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Michelle J. Pearce, PhD

Academic Title:

Assistant Professor

Primary Appointment:

Family & Community Medicine


East Hall, Center for Integrative Medicine 204-B

Phone (Primary):

(410) 706-6164



Education and Training

  • Waterloo University, Psychology and English Literature, BA, 2000
  • Yale University, Clinical Psychology, MS and M.Phil, 2003
  • Yale University, Clinical Psychology, PhD, 2007
  • Internship, Duke University Medical Center, Medical Psychology, 2007
  • Post-doctoral Fellowships, Duke University, Cognitive Behavioral Research and Treatment Program;  Duke Center for Spirituality, Theology, and Health, 2008
  • Licensed to Practice Psychology, Maryland, Active, 2012
  • Board Certification, Institute for Life Coaching, Health and Wellness Coaching, 2013
  • Certified Provider, Quality Rated, Duke University, Cognitive Processing Therapy, 2016


Dr. Michelle Pearce is a clinical psychologist who specializes in behavioral medicine and spirituality, health, and healthcare. She is an established researcher in religion, spirituality, and health and has written over 35 peer-reviewed publications. Dr. Pearce is keenly interested in understanding the role religion/spirituality plays in mental and physical health and how to address spirituality in health care. Dr. Pearce and a team of researchers led by Dr. Harold Koenig conducted a multi-site randomized controlled trial of religiously-integrated cognitive behavioral therapy (RCBT) for depression in the medically ill. The study findings revealed that RCBT was equally effective as CBT for treating depression and was more effective among the highly religious. Dr. Pearce developed the RCBT Christian treatment manual, which was the prototype for the other four religious manuals, and trained and supervised the RCBT therapists. She recently published a book based on this research entitled, Cognitive Behavioral Therapy for Christians with Depression: A Tool-Based Primer.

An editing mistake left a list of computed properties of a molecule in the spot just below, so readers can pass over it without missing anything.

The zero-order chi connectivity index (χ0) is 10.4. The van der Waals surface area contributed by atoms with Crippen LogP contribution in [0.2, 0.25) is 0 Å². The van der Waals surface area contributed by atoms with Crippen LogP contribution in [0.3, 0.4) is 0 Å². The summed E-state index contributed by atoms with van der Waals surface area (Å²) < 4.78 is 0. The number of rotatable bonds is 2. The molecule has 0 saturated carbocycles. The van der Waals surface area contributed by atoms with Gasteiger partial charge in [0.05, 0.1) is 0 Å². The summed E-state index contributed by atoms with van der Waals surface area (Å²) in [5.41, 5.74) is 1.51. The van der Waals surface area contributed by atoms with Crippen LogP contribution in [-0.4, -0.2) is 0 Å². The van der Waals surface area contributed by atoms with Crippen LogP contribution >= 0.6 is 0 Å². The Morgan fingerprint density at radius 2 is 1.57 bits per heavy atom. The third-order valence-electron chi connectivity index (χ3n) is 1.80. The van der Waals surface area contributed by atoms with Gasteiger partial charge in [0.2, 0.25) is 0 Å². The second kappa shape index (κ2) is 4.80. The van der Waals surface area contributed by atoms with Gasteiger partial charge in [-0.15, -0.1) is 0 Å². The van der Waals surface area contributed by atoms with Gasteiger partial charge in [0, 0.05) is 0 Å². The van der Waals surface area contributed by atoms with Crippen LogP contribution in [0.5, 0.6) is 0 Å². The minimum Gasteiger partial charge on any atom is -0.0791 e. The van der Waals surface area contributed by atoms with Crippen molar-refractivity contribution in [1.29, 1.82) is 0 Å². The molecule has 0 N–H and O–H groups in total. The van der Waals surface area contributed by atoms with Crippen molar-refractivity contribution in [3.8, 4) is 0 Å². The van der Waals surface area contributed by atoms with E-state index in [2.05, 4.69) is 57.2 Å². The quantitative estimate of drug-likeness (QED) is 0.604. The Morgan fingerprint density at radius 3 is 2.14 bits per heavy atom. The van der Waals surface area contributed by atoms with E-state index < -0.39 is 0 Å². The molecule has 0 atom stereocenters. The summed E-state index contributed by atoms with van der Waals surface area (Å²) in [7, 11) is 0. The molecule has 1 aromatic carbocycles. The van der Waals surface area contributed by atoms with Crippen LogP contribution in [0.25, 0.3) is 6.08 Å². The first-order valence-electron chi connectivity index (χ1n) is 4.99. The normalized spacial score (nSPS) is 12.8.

Dr. Pearce plays an active role in the Graduate School developing and directing programs and teaching courses. She is the program director for three online graduate certificate programs: Aging and Applied Thanatology, Integrative Health and Wellness (begins 2017), and Scientific Communication (begins 2018).

As a clinical health psychologist, Dr. Pearce provides integrative behavioral health consultations and psychotherapy for individuals and couples. Her holistic clinical approach to treatment includes a number of mind-body and psychological methods, including cognitive-behavioral therapy, mind-body stress reduction, behavioral change for healthy lifestyles, mindful eating, spiritually-integrated therapy, and motivational interviewing. 

Research/Clinical Keywords

Psychology, Coping, Religion/Spirituality, Depression, Mind-body medicine, Stress reduction, Integration of spirituality into psychotherapy, Cognitive Behavioral Therapy, Assessing and addressing spiritual needs in the clinical encounter, Integrative health and healing.